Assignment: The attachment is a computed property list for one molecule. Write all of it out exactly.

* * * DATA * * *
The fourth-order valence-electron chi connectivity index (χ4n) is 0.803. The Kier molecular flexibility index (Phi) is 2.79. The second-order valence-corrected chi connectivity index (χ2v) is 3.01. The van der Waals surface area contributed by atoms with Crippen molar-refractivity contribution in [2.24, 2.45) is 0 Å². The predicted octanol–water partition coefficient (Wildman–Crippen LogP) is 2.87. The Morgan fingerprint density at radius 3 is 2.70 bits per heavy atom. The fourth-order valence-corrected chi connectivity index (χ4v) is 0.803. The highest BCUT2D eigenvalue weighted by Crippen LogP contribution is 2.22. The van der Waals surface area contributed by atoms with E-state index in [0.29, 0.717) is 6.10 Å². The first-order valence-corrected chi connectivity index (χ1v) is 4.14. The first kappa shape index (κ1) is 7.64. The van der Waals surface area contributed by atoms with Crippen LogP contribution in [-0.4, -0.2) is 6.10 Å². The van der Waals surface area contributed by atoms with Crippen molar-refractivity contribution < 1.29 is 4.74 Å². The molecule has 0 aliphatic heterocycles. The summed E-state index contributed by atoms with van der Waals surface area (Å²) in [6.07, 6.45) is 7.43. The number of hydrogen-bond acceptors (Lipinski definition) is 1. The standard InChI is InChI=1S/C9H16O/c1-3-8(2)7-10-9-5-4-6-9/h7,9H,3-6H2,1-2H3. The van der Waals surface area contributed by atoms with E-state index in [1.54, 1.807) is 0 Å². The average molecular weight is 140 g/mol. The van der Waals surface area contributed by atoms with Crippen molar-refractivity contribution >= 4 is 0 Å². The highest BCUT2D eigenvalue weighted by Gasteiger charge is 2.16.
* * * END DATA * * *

The fourth-order valence-electron chi connectivity index (χ4n) is 0.803. The Kier molecular flexibility index (Phi) is 2.79. The second-order valence-corrected chi connectivity index (χ2v) is 3.01. The van der Waals surface area contributed by atoms with Crippen molar-refractivity contribution in [2.24, 2.45) is 0 Å². The predicted octanol–water partition coefficient (Wildman–Crippen LogP) is 2.87. The Morgan fingerprint density at radius 3 is 2.70 bits per heavy atom. The fourth-order valence-corrected chi connectivity index (χ4v) is 0.803. The highest BCUT2D eigenvalue weighted by Crippen LogP contribution is 2.22. The van der Waals surface area contributed by atoms with E-state index in [0.29, 0.717) is 6.10 Å². The first-order valence-corrected chi connectivity index (χ1v) is 4.14. The first kappa shape index (κ1) is 7.64. The van der Waals surface area contributed by atoms with Crippen LogP contribution in [-0.4, -0.2) is 6.10 Å². The van der Waals surface area contributed by atoms with Crippen molar-refractivity contribution < 1.29 is 4.74 Å². The molecule has 0 aliphatic heterocycles. The summed E-state index contributed by atoms with van der Waals surface area (Å²) in [6.07, 6.45) is 7.43. The number of hydrogen-bond acceptors (Lipinski definition) is 1. The standard InChI is InChI=1S/C9H16O/c1-3-8(2)7-10-9-5-4-6-9/h7,9H,3-6H2,1-2H3. The van der Waals surface area contributed by atoms with E-state index in [1.54, 1.807) is 0 Å². The average molecular weight is 140 g/mol. The van der Waals surface area contributed by atoms with Crippen molar-refractivity contribution >= 4 is 0 Å². The highest BCUT2D eigenvalue weighted by Gasteiger charge is 2.16.